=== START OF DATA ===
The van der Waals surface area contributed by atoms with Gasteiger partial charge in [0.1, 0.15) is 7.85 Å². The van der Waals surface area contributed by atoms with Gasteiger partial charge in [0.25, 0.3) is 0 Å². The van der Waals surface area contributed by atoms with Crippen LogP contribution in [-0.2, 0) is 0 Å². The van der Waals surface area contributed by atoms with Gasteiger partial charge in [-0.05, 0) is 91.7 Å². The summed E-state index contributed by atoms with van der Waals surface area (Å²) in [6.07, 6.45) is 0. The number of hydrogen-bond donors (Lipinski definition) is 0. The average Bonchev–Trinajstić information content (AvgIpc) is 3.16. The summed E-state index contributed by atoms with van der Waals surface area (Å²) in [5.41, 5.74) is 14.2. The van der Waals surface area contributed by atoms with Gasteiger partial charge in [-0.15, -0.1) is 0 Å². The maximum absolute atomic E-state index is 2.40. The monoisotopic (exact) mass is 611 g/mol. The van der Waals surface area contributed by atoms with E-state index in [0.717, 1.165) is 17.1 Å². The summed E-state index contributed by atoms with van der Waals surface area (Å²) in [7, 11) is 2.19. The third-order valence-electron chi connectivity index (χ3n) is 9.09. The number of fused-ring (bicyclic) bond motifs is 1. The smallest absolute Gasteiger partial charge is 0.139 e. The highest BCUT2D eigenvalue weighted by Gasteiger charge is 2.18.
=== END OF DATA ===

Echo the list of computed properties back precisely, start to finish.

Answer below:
The van der Waals surface area contributed by atoms with Gasteiger partial charge in [0.1, 0.15) is 7.85 Å². The van der Waals surface area contributed by atoms with Gasteiger partial charge in [0.25, 0.3) is 0 Å². The van der Waals surface area contributed by atoms with Crippen LogP contribution in [-0.2, 0) is 0 Å². The van der Waals surface area contributed by atoms with Gasteiger partial charge in [-0.05, 0) is 91.7 Å². The summed E-state index contributed by atoms with van der Waals surface area (Å²) in [6.07, 6.45) is 0. The number of hydrogen-bond donors (Lipinski definition) is 0. The average Bonchev–Trinajstić information content (AvgIpc) is 3.16. The summed E-state index contributed by atoms with van der Waals surface area (Å²) in [5.41, 5.74) is 14.2. The van der Waals surface area contributed by atoms with Gasteiger partial charge in [-0.15, -0.1) is 0 Å². The maximum absolute atomic E-state index is 2.40. The monoisotopic (exact) mass is 611 g/mol. The van der Waals surface area contributed by atoms with E-state index in [0.717, 1.165) is 17.1 Å². The summed E-state index contributed by atoms with van der Waals surface area (Å²) in [7, 11) is 2.19. The third-order valence-electron chi connectivity index (χ3n) is 9.09. The number of fused-ring (bicyclic) bond motifs is 1. The smallest absolute Gasteiger partial charge is 0.139 e. The highest BCUT2D eigenvalue weighted by Gasteiger charge is 2.18.